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E-safety in the curriculum ICT and online resources are increasingly used across the curriculum. We believe it is essential for safety guidance to be given to the pupils on a regular and meaningful basis. We continually look for new opportunities to promote e-safety.  We provide opportunities within a range of curriculum areas to teach about e-safety.  Educating pupils on the dangers of technologies that maybe encountered outside school is done informally when opportunities arise and as part of the curriculum.  Pupils are taught about copyright and respecting other people’s information, images, etc through discussion, modelling, and activities as part of the ICT curriculum.  Pupils are aware of the impact of bullying and online bullying through work in school and know how to seek help if they are affected by these issues. Pupils are also aware of where to seek advice or help if they experience problems when using the internet and related technologies (see section on Cyberbullying )  Pupils are taught to critically evaluate materials and learn good searching skills through cross curricular teacher models, discussions and via the ICT curriculum. Managing Internet Access The internet is an open communication medium, available to all, at all times. Anyone can view information, send messages, discuss ideas and publish material which makes it both an invaluable resource for education, business and social interaction, as well as a potential risk to young and vulnerable people.  Students will have supervised access to Internet resources through the school’s fixed internet technology.  Staff will preview any recommended sites before use.  Raw image searches are discouraged when working with pupils.  If Internet research is set for homework, specific sites will be suggested that have previously been checked by the teacher. It is advised that parents recheck these sites and supervise this work. Parents will be advised to supervise any further research.  Staff and pupils are aware that school based internet activity can be monitored and explored further if required.  If staff or pupils discover an unsuitable site, the screen must be switched off/ closed and the incident reported immediately to the Online Safety Officer  It is the responsibility of the school, by delegation to the network manager, to ensure that antivirus protection is installed and kept up-to-date on all school machines. E-mail The use of email within school is an essential means of communication for both staff and pupils. In the context of school, email should not be considered private. Educationally, email can offer significant benefits including; direct written contact between schools on different projects, be they staff based or pupil based, within school or externally. We recognise that pupils need to understand how to style an email in relation to their age. In order to achieve ICT level 4 or above, pupils must have experienced sending and receiving emails.  Pupils are introduced to email as part of the ICT Scheme of Work.  The school gives staff their own email account. This is to minimise the risk of receiving unsolicited or malicious emails and avoids the risk of personal profile information being revealed.  Under no circumstances should staff contact pupils or parents using personal email addresses.  Pupils may only use school approved accounts on the school system.  The forwarding of chain letters is not permitted in school.  Pupils must immediately tell a teacher/ trusted adult if they receive an offensive e-mail.  All pupils must use appropriate language in e-mails and must not reveal personal details of themselves or others in e-mail communication, or arrange to meet anyone.  Staff must inform the Online Safety Officer if they receive an offensive e-mail. Publishing pupil’s images and work On a child’s entry to the school, all parents/guardians will be asked to give permission for their child’s photo to be taken (form in Appendix 1) and to use their child's work/photos in the following ways:  on the school web site  in the school prospectus and other printed publications that the school may produce for promotional purposes  in display material that may be used in the school’s communal areas  in display material that may be used in external areas, i.e. exhibition promoting the school  general media appearances, e.g. local/ national media/ press releases sent to the press Pupils’ names will not be published alongside their image and vice versa without permission from the parents. E-mail and postal addresses of pupils will not be published. Pupils’ full names will not be published. Before posting pupils’ work on the Internet, a check needs to be made to ensure that permission has been given for work to be displayed. Social networking and personal publishing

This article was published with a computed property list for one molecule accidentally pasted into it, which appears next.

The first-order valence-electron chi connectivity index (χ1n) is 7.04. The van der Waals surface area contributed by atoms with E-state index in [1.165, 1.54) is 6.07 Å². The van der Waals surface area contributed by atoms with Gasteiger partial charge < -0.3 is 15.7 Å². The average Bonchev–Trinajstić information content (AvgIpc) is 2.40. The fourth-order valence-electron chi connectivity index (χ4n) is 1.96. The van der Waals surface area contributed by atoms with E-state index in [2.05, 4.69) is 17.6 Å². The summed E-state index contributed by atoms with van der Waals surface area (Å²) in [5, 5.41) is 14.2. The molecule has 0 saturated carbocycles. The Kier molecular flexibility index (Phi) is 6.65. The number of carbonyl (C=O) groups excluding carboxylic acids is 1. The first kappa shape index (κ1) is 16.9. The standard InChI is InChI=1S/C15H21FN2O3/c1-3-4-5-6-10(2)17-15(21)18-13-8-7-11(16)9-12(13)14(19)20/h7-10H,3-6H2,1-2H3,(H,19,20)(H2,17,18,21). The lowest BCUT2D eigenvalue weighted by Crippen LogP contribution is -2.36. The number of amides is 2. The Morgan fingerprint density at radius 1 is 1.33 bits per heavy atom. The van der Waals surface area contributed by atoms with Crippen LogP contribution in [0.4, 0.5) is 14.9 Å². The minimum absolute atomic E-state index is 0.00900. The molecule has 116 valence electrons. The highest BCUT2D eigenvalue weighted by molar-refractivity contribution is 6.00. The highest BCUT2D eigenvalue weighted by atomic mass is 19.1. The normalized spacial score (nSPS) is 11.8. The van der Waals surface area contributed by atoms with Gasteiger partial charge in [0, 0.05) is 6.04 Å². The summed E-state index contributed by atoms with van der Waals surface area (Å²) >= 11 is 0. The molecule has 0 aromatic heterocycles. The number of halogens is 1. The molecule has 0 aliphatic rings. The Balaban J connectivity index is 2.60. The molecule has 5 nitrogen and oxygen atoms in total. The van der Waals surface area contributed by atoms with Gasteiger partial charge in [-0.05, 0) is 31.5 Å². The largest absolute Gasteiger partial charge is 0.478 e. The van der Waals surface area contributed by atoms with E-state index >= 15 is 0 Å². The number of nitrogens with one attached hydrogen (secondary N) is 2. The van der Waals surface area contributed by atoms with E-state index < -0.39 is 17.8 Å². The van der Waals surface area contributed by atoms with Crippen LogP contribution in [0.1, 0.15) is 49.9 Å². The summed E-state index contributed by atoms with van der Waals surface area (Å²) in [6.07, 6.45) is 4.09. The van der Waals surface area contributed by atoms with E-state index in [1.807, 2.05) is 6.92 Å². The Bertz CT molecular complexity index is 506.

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We block/filter access for pupils to social networking sites. Pupils and parents will be advised that the use of social network spaces outside school is inappropriate for primary aged pupils. Pupils will be advised never to give out personal details of any kind which may identify them or their location. Password Security Password security is essential for staff, particularly as they are able to access and use pupil data. Staff are expected to have secure passwords which are not shared with anyone. The pupils are expected to keep their passwords secret and not to share with others, particularly their friends. Staff and pupils are regularly reminded of the need for password security.  All users read and sign an Acceptable Use Agreement to demonstrate that they have understood the school’s esafety rules.  Pupils are not allowed to deliberately access on-line materials or files on the school network, of their peers, teachers or others.  If a password may have been compromised or someone else has become aware of the password the child or adult must report this to the online safety officer.  Staff are aware of their individual responsibilities to protect the security and confidentiality of school networks. Individual staff users must also make sure that workstations are not left unattended and are locked. Data protection Personal data will be recorded, processed, transferred and made available according to the Data Protection Act 1998. Data can only be accessed and used on school computers or laptops. Staff are aware they must not use their personal devices for accessing any school/ children/ pupil data. Data Protection Act 1998 The Act requires anyone who handles personal information to comply with important data protection principles when treating personal data relating to any living individual. The Act grants individuals rights of access to their personal data, compensation and prevention of processing. http://www.hmso.gov.uk/acts/acts1998/19980029.htm Responding to e-safety incidents/complaints As a school we will take all reasonable precautions to ensure e-safety. However, owing to the international scale and linked nature of Internet content, the availability of mobile technologies and speed of change, it is not possible to guarantee that unsuitable material will never appear on a school computer or mobile device. Neither the school nor Darlington LA can accept liability for material accessed, or any consequences of Internet access.  Concerns relating to e-safety should be made to the e-safety co-ordinator. Any complaint about staff misuse must be referred to the Head teacher. Incidents should be logged and the Flowcharts for Managing an e-safety Incident should be followed (see Appendix 4).  All users are aware of the procedures for reporting accidental access to inappropriate materials.  The breach must be immediately reported to the Online Safety Officer.  Deliberate access to inappropriate materials by any user will lead to the incident being logged by the e-safety coordinator, depending on the seriousness of the offence; investigation by the Head teacher/Darlington LA, immediate suspension, possibly leading to dismissal and involvement of police for very serious offences (see flowchart in appendix 4 & 5)  Pupils and parents will be informed of the complaints procedure.  Parents and pupils will need to work in partnership with staff to resolve issues. Cyberbullying Cyberbullying is the use of ICT, particularly mobile phones and the internet, deliberately to upset someone else. The whole school community has a duty to protect all its members and provide a safe, healthy environment. The Educations and Inspections Act 2006 states that Head teachers have the power ‘to such an extent as is reasonable’ to regulate the conduct of pupils when they are off site’. Although bullying is not a specific criminal offence in the UK law, there are laws that can apply in terms of harassing or threatening behaviour, for example, or indeed menacing and threatening communications. There are many types of cyber-bullying. Here are some of the more common: 1. Text messages —that are threatening or cause discomfort - also included here is "bluejacking" (the sending of anonymous text messages over short distances using "Bluetooth" wireless technology) 2. Picture/video-clips via mobile phone cameras - images sent to others to make the victim feel threatened or embarrassed. 3. Mobile phone calls — silent calls or abusive messages; or stealing the victim’s phone and using it to harass others, to make them believe the victim is responsible. 4. Emails — threatening or bullying emails, often sent using a pseudonym or somebody else’s name. 5. Chatroom bullying — menacing or upsetting responses to children or young people when they are in web-based chatroom.